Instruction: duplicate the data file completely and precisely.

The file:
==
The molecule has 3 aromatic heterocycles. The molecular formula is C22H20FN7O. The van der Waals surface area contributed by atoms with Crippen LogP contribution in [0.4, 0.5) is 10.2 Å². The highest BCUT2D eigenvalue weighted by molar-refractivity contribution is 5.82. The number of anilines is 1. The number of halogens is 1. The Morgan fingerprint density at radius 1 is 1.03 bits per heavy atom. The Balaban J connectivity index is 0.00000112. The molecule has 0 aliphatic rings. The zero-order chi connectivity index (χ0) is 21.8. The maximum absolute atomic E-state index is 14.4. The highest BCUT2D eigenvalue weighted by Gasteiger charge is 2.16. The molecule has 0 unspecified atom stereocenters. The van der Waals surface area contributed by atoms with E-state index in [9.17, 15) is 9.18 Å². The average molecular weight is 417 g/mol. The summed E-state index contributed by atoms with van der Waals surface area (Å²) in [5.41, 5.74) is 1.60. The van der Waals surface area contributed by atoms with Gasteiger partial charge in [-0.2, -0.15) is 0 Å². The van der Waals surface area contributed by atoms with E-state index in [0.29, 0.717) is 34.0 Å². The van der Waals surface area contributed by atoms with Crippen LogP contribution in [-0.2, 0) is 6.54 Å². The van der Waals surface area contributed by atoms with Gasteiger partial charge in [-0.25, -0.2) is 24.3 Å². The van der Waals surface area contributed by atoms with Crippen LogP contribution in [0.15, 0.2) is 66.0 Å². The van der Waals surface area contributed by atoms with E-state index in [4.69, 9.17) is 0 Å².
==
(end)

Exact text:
The molecule has 3 aromatic heterocycles. The molecular formula is C22H20FN7O. The van der Waals surface area contributed by atoms with Crippen LogP contribution in [0.4, 0.5) is 10.2 Å². The highest BCUT2D eigenvalue weighted by molar-refractivity contribution is 5.82. The number of anilines is 1. The number of halogens is 1. The Morgan fingerprint density at radius 1 is 1.03 bits per heavy atom. The Balaban J connectivity index is 0.00000112. The molecule has 0 aliphatic rings. The zero-order chi connectivity index (χ0) is 21.8. The maximum absolute atomic E-state index is 14.4. The highest BCUT2D eigenvalue weighted by Gasteiger charge is 2.16. The molecule has 0 unspecified atom stereocenters. The van der Waals surface area contributed by atoms with E-state index in [9.17, 15) is 9.18 Å². The average molecular weight is 417 g/mol. The summed E-state index contributed by atoms with van der Waals surface area (Å²) in [5.41, 5.74) is 1.60. The van der Waals surface area contributed by atoms with Gasteiger partial charge in [-0.2, -0.15) is 0 Å². The van der Waals surface area contributed by atoms with E-state index in [0.29, 0.717) is 34.0 Å². The van der Waals surface area contributed by atoms with Crippen LogP contribution in [-0.2, 0) is 6.54 Å². The van der Waals surface area contributed by atoms with Gasteiger partial charge in [-0.25, -0.2) is 24.3 Å². The van der Waals surface area contributed by atoms with Crippen LogP contribution in [0.15, 0.2) is 66.0 Å². The van der Waals surface area contributed by atoms with E-state index in [4.69, 9.17) is 0 Å².